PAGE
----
Discovered: Titan shows marks of a river network; a potential black hole in the heart of the Milky Way; poverty can cause mothers to develop anxiety; windows that generate electricity.
River networks found on Saturn’s largest moon. Titan, the largest moon orbiting Saturn, has always presented challenges to astronomers trying to study it. Its cloudy atmosphere made it appear hazy in telescopes. But eight years ago, the Cassini-Huygens probe orbiting Saturn provided scientists with the first clear images of Titan's surface. Researchers at MIT and the University of Tennessee at Knoxville have found evidence of a network of rivers, with very little erosion. "It’s a surface that should have eroded much more than what we’re seeing," says Taylor Perron, an MIT professor. “It raises some very interesting questions about what has been happening on Titan in the last billion years.” [Massachusetts Institue of Technology]
A possible black hole at the heart of the Milky Way. A team of researchers at Japan's Keio University has spotted a possible intermediate black hole candidate at the center of the Milky Way Galaxy, which lies 30,000 light-years from our solar system. Such candidates are considered the seeds of future massive black holes. "The results are astonishing," said professor Tomoharu Oka. "It is thought that 'Sagittarius A' [the nucleus of the Milky Way Galaxy] is the location of a supermassive black hole that is approximately 4 million times the mass of the sun." [National Astronomical Observatory of Japan]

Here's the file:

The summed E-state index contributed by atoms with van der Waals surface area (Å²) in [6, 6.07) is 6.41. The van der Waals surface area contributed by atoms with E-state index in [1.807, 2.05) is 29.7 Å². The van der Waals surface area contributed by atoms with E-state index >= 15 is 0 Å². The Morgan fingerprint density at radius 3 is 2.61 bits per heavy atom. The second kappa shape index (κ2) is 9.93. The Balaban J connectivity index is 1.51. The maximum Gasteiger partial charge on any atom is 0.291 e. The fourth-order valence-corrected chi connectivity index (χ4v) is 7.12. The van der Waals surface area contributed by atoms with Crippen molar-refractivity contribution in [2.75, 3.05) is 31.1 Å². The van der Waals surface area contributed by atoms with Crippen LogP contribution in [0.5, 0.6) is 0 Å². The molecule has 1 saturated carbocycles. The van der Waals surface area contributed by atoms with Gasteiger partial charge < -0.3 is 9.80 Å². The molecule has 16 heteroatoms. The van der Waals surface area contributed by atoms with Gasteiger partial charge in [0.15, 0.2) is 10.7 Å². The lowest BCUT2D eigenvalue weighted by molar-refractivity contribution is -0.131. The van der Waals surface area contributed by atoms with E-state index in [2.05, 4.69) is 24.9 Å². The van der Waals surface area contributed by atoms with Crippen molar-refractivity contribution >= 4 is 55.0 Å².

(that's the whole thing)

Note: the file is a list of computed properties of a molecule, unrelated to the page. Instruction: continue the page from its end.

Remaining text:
Poverty can lead to anxiety for mothers. A study by Rutgers research has found that poor mothers are likely to develop generalized anxiety disorder brought on by poverty, not due to pre-existing psychiatric disorders. The high levels of stress that arise from raising children in poverty can lead to the condition regardless of any "internal malfunction." Prof. Judith C. Baer says, "The distinction is important because there are different ways to treat the problem. While supportive therapy and parent skills-training are often helpful, sometimes the most appropriate intervention is financial aid and concrete services." [Rutgers University]
Redecorating? Consider installing power-generating windows. Researchers at UCLA have created solar cells that could be used in windows to generate power through sunlight. These polymer solar cells absorb infrared light instead of visible light, making them 70 percent transparent to the human eye and suitable for windows. "Our new PSCs are made from plastic-like materials and are lightweight and flexible," says Yang Yang, who led the research team. "More importantly, they can be produced in high volume at low cost." [UCLA]